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The Year I Saw Billions of Dollars in Art

This year I visited museums—many, many museums. I spent time in world-class exhibits in Canada, Germany, Israel, Italy, and Switzerland. I encountered significant historical artifacts and gazed at world-renowned works of art. I stood face to face with Augustus of Prima Porta, gazed at the ceiling of the Sistine Chapel, and looked with admiration at the works of many masters. I saw tapestries and pottery, crowns and coins, paintings and carvings. I saw art that must cumulatively be worth countless billions of dollars.

All of these masterpieces have one element in common: They are made of mundane materials. They are made of materials pulled from the ground (stone, marble, clay), grown from the earth (canvas, cloth), or mined from its depths (gold, silver). The materials are, in a sense, immaterial; it is what the artist has done with them that causes us to gasp, to pause, to ponder, to admire. We don’t admire the canvas the artist used, or even the quality of his paint, but the artistry and ingenuity he expressed in putting the chisel to the stone or the paint on the canvas. The skill of the artist is seen in his ability to make much of little.

As I think back to all I’ve seen in 2017, I marvel at what human artists can do with stone, canvas, and bronze. But it makes me consider: If a human artist can do so much and gain such acclaim through his use of the most mundane materials, think what the Divine Artist can do with a human canvas. Think how much acclaim he can gain from the likes of you and me—creatures who are created in his very image.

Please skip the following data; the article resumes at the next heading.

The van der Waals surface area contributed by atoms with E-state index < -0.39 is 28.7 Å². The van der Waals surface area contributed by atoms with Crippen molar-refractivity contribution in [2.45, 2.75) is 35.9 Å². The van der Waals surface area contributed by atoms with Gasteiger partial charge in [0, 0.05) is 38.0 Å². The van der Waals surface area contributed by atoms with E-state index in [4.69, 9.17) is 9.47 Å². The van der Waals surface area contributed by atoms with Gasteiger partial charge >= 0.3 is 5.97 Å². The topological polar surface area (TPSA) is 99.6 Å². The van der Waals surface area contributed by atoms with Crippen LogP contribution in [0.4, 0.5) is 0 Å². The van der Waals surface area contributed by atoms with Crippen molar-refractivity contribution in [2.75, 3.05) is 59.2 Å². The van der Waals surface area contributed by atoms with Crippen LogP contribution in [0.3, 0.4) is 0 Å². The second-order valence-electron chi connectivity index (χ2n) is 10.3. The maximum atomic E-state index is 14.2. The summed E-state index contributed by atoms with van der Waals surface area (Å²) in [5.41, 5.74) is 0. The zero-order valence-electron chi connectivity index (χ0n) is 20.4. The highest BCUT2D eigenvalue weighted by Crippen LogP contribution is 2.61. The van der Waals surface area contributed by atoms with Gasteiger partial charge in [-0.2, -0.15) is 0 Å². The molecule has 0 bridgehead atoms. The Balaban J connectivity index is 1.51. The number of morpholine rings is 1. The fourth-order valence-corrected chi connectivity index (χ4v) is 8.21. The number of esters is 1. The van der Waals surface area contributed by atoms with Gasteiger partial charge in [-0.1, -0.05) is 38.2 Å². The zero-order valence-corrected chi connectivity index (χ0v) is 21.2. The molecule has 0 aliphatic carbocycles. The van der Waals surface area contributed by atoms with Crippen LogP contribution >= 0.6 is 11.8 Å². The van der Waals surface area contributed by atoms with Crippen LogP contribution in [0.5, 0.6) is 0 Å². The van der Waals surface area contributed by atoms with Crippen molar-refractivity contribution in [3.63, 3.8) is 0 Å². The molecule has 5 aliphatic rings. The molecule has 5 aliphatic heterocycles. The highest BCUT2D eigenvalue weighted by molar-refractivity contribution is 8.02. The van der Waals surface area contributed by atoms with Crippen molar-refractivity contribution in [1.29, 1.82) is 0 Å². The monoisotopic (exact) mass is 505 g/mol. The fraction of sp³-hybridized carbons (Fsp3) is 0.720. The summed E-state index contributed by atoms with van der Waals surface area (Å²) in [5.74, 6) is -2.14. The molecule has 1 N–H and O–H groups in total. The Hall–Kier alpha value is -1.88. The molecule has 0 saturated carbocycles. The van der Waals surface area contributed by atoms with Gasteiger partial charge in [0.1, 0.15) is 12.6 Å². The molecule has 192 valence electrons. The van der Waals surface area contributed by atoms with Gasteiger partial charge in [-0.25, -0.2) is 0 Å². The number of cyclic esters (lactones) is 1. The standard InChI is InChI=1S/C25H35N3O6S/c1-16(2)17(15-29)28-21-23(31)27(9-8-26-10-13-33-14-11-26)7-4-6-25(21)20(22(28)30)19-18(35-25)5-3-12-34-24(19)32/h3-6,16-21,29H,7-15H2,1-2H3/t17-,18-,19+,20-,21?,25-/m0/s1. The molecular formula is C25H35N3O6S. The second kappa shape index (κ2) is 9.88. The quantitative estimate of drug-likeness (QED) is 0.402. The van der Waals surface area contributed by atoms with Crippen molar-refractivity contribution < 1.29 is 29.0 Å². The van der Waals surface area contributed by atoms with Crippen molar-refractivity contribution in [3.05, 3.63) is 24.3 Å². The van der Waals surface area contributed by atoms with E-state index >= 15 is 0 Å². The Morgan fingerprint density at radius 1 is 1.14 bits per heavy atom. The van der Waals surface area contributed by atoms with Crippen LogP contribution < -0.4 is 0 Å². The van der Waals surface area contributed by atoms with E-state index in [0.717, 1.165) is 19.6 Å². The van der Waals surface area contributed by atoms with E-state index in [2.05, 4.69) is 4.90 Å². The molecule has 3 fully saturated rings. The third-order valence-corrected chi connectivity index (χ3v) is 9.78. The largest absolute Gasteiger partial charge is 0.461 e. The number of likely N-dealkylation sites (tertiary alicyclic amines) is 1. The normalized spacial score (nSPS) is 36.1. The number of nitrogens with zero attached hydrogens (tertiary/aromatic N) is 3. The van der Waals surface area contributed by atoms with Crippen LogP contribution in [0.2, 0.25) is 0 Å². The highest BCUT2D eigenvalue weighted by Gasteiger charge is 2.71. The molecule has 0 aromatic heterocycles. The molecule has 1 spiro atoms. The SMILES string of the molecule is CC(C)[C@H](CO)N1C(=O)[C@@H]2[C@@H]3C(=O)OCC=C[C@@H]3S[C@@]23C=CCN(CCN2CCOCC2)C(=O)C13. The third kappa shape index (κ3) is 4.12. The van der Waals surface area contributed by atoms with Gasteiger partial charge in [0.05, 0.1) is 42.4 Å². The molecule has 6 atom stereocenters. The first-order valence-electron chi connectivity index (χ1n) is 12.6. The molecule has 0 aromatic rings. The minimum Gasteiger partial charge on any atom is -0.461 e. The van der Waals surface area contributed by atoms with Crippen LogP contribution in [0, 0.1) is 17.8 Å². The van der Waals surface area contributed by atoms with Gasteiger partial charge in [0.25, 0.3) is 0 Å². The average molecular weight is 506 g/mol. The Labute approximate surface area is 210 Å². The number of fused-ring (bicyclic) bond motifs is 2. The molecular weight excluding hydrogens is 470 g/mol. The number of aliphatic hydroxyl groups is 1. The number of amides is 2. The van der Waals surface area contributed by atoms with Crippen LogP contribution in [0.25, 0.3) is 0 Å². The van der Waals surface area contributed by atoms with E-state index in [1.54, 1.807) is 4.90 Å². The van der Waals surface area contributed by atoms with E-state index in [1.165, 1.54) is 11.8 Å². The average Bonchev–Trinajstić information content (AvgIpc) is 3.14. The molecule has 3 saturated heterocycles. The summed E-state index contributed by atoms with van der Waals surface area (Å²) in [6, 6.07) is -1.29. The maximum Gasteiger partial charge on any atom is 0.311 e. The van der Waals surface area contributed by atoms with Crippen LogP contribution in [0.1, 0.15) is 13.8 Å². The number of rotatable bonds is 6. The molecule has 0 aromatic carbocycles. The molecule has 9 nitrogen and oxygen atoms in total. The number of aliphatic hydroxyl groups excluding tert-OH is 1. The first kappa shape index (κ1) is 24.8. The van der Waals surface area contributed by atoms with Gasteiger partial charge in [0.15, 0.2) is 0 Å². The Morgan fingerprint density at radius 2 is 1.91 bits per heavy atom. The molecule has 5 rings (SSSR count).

When God created this world, he created it full of beautiful materials. Glittering gold and polished marble catch our eye and draw our attention. But these are merely rocks and minerals. Human beings are infinitely more valuable, infinitely more precious, and infinitely more beautiful, for it is we, and we alone, who are created in the image and likeness of God himself. Though we fell into sin and tarnished that image, we did not eradicate it. We still bear the image of God. And what God delights to do is to save us and transform us into his likeness, into the image of his Son, Jesus Christ. He takes the most precious canvas and creates upon it the most valuable piece of art.

For me, 2017 was a year of many museums. But in just about every land I visited I also went to a church. I worshiped with believers all over the world, and it is here in local churches where I saw the most beautiful and most precious works of art. It is here I saw the only works of art that will endure to all eternity and, as times goes by, only ever grow in their beauty.

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